Location of Repository

A stochastic model for the evolution of the web allowing link deletion

By Trevor Fenner, Mark Levene and George Loizou

Abstract

Recently several authors have proposed stochastic evolutionary models for the growth of the web graph and other networks that give rise to power-law distributions. These models are based on the notion of preferential attachment leading to the ``rich get richer'' phenomenon. We present a generalisation of the basic model by allowing deletion of individual links and show that it also gives rise to a power-law distribution. We derive the mean-field equations for this stochastic model and show that by examining a snapshot of the distribution at the steady state of the model, we are able to tell whether any link deletion has taken place and estimate the link deletion probability. Our model enables us to gain some insight into the distribution of inlinks in the web graph, in particular it suggests a power-law exponent of approximately 2.15 rather than the widely published exponent of 2.1

Topics: csis
Publisher: The Association for Computing Machinery
Year: 2006
OAI identifier: oai:eprints.bbk.ac.uk.oai2:268

Suggested articles

Preview

Citations

  1. (2003). A general model of web graphs. Random Structures and Algorithms, doi
  2. (2002). A statistical physics perspective on web growth. doi
  3. (2002). A stochastic evolutionary model exhibiting power-law behaviour with an exponential cutoff. Condensed Matter Archive, doi
  4. (2002). A stochastic model for the evolution of the Web. doi
  5. (1989). Bibliometric modeling processes and the empirical validity of Lotka’s law. doi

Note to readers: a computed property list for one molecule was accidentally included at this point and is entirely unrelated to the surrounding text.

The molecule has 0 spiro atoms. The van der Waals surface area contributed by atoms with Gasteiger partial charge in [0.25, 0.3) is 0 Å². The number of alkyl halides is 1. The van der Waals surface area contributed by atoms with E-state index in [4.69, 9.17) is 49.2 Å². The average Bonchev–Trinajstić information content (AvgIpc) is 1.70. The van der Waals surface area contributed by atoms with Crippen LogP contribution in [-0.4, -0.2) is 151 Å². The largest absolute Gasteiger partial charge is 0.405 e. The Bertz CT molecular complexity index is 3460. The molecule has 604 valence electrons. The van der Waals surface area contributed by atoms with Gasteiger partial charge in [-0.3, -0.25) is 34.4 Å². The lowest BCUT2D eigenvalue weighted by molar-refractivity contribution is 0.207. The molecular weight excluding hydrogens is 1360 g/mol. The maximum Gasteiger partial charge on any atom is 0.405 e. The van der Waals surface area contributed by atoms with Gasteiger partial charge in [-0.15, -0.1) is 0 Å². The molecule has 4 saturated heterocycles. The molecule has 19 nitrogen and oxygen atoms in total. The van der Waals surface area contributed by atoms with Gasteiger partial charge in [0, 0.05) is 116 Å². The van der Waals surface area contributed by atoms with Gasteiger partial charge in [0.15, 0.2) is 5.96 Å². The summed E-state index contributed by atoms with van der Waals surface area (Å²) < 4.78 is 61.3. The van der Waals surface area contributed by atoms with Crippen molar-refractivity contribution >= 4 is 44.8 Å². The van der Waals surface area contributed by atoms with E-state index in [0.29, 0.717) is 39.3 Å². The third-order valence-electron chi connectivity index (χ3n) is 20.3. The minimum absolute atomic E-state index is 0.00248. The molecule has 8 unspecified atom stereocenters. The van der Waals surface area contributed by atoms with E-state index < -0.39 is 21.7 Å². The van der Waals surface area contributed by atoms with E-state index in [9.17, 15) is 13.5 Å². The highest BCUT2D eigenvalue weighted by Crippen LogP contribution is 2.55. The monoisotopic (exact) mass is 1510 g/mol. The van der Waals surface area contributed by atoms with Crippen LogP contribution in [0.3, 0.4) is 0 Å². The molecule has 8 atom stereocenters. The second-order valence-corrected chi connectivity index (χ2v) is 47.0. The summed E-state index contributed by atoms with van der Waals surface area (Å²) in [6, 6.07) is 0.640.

6. (1999). Emergence of scaling in random networks. doi
  7. (2002). Evolution of networks. doi
  8. (1991). Fractals, Chaos, Power Laws: Minutes from an Infinite Paradise. doi
  9. (2000). Graph structure in the Web. doi
  10. (2000). How to make a Hill plot. doi
  11. (1965). Information theory and psycholinguistics. doi
  12. (1983). Introduction to Stochastic Dynamic Programming. doi
  13. (1955). On a class of skew distribution functions. doi
  14. (0561). Scaling properties of scale-free evolving networks: Continuous approach. Physical Review E, doi
  15. (2002). Self-similarity in the web. doi
  16. (2002). Statistical mechanics of complex networks.
  17. (2003). The structure and function of complex networks. doi
  18. (2002). The wayback machine: The web’s archive.
  19. (2002). The wayback machine: The web’s archive. Online, 26:59–61, March/April
  20. (2001). The Web’s hidden order. doi
  21. (2002). Winners don’t take all: Characterizing the competition for links on the web. doi
  22. (1955). World Wide Web scaling exponent from Simon’s doi

To submit an update or takedown request for this paper, please submit an Update/Correction/Removal Request.